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jakey

/ˈdʒeɪkɪ/
noun
1.
(Scot, slang, derogatory) a homeless alcoholic
Word Origin
C20: from jake a tramps' word for a drinker of meths
Collins English Dictionary - Complete & Unabridged 2012 Digital Edition
© William Collins Sons & Co. Ltd. 1979, 1986 © HarperCollins
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Examples from the Web for jakey
Historical Examples
  • The poor young chap wrung his hands, and says he: "I've killed her, jakey, I've killed her—and she so cam."

  • It was jakey who did this deed of kindness, and says he: "What's the matter with you, my covey?"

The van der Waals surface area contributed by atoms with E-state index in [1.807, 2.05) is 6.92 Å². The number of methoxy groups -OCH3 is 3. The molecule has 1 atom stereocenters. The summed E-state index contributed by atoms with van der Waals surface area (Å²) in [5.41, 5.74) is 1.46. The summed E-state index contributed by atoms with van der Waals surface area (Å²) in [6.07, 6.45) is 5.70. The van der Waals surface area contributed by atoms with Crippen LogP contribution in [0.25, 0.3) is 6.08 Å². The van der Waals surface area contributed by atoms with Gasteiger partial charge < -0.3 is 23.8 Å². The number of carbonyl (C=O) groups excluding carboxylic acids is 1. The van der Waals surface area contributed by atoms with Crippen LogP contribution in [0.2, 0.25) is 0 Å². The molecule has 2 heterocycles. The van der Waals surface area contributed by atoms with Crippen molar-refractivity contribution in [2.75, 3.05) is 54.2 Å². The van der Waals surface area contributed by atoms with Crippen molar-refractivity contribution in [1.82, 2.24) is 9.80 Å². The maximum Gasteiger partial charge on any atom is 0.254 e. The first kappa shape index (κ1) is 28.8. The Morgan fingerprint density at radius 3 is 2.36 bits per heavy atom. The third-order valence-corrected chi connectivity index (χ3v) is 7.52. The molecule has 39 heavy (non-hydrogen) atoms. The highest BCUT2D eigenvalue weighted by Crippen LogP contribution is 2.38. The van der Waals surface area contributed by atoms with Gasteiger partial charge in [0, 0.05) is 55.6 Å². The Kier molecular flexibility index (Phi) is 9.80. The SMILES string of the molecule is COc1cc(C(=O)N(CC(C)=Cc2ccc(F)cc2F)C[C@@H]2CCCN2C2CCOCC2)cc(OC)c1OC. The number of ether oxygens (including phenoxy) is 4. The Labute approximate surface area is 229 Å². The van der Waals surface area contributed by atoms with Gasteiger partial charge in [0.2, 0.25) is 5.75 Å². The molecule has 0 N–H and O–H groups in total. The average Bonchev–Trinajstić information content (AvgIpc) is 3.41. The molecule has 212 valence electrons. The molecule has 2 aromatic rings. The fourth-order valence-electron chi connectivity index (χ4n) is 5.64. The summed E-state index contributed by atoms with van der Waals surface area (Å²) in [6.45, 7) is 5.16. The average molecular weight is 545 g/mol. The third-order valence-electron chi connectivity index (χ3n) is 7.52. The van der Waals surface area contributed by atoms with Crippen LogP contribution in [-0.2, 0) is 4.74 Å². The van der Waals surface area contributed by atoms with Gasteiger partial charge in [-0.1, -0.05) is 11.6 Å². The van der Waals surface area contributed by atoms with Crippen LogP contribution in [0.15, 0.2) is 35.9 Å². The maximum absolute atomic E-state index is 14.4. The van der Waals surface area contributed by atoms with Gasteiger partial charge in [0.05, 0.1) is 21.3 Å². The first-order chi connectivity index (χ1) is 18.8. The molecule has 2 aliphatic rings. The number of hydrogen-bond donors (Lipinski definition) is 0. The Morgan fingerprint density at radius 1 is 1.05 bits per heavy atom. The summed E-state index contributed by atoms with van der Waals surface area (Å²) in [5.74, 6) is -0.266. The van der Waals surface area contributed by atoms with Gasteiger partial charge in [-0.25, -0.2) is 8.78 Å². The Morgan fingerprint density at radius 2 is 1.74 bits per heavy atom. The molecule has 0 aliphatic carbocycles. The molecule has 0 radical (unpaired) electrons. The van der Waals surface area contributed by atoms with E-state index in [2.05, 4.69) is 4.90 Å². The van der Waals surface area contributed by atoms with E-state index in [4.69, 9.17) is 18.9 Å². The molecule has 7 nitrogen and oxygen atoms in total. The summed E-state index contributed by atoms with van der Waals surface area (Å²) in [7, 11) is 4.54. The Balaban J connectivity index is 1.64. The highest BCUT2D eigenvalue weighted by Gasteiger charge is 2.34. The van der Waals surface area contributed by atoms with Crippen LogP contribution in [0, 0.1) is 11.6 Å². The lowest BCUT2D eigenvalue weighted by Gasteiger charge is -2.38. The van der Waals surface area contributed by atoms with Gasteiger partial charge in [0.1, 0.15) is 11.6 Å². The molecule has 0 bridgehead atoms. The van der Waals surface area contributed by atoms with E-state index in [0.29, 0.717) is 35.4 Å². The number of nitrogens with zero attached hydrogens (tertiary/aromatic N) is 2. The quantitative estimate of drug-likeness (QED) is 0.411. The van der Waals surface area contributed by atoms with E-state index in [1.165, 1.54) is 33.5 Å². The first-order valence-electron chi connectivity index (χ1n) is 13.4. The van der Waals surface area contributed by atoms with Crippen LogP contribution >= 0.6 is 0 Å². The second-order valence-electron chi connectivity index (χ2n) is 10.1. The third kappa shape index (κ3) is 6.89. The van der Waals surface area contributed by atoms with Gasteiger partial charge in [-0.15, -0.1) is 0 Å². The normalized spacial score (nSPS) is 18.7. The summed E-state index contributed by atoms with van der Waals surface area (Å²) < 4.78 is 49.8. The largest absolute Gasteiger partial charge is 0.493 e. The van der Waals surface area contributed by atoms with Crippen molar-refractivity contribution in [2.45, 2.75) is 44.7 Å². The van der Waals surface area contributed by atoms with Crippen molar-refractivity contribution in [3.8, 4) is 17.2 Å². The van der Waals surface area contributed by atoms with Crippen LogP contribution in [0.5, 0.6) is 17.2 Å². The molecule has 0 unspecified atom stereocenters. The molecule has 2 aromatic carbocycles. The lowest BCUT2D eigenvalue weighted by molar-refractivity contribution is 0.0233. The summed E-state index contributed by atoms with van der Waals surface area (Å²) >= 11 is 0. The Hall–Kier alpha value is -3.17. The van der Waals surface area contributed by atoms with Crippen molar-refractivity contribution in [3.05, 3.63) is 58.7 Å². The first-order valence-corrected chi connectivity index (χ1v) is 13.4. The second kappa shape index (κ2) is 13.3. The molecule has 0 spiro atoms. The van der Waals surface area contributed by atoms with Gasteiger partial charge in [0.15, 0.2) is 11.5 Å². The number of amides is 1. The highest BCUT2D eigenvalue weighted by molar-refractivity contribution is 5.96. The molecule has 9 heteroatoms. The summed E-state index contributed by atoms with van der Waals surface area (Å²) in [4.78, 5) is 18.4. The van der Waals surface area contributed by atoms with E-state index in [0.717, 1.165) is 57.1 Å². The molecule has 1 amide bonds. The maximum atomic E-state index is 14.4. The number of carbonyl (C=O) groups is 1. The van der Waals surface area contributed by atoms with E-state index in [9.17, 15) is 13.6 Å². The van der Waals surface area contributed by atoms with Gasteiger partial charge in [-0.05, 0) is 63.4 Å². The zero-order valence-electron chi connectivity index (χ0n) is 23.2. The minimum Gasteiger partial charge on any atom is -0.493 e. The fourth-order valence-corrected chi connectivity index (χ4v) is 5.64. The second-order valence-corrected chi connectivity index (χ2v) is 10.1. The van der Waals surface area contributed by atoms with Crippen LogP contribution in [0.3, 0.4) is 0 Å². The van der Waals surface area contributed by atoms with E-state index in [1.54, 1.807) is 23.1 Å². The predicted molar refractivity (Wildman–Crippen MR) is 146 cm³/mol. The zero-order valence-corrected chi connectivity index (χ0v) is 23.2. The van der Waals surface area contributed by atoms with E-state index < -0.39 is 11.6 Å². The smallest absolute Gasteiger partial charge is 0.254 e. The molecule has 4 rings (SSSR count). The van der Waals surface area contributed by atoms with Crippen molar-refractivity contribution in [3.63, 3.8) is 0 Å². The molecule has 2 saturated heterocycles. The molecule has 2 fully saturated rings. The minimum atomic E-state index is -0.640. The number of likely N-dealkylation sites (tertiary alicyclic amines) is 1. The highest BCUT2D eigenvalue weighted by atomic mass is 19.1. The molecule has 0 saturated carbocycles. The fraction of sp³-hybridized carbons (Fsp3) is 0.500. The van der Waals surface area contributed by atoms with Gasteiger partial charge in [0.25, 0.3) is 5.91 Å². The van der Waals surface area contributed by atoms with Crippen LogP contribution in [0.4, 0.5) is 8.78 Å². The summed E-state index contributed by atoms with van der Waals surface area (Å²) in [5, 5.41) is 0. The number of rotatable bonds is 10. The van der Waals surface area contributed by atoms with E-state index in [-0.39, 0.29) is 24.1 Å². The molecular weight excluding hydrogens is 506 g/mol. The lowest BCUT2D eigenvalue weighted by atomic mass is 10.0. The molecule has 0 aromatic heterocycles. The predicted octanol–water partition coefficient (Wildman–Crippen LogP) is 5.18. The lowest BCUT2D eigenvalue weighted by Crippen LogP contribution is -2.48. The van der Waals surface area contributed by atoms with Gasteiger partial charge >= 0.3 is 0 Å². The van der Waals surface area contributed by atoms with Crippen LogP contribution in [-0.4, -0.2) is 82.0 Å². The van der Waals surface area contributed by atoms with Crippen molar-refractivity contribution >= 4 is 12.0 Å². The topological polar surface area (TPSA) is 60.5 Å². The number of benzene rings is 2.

• Yes, it was jakey who sat behind her, though it was unusual to see him there.

    Betty Lee, Freshman David Goodger (goodger@python.org)
  • It wasnt jakey but the boy behind him, Sam, that I was glaring at, as you said.

    Betty Lee, Freshman David Goodger (goodger@python.org)
  • Say, Betty, did you see jakey Bechstein take some of your papers off your desk at the test?

    Betty Lee, Freshman David Goodger (goodger@python.org)
  • jakey paused, gazing earnestly at the retreating figure of the miner.

    Blue Goose Frank Lewis Nason
  • jakey” was the typical fireman; he was the brutal hero of a vulgar play, and the ideal of nineteen youths out of twenty.

    Memoirs Charles Godfrey Leland
  • She must guess something from jakey's note to the Colonel, he thought.

    The Cromptons Mary J. Holmes
  • jakey Bechstein was out of school for several days, but came back as lively as ever and making good recitations.

    Betty Lee, Freshman David Goodger (goodger@python.org)
  • It was sure that jakey was to follow them soon and spend as much time with them as he pleased.

    The Cromptons Mary J. Holmes

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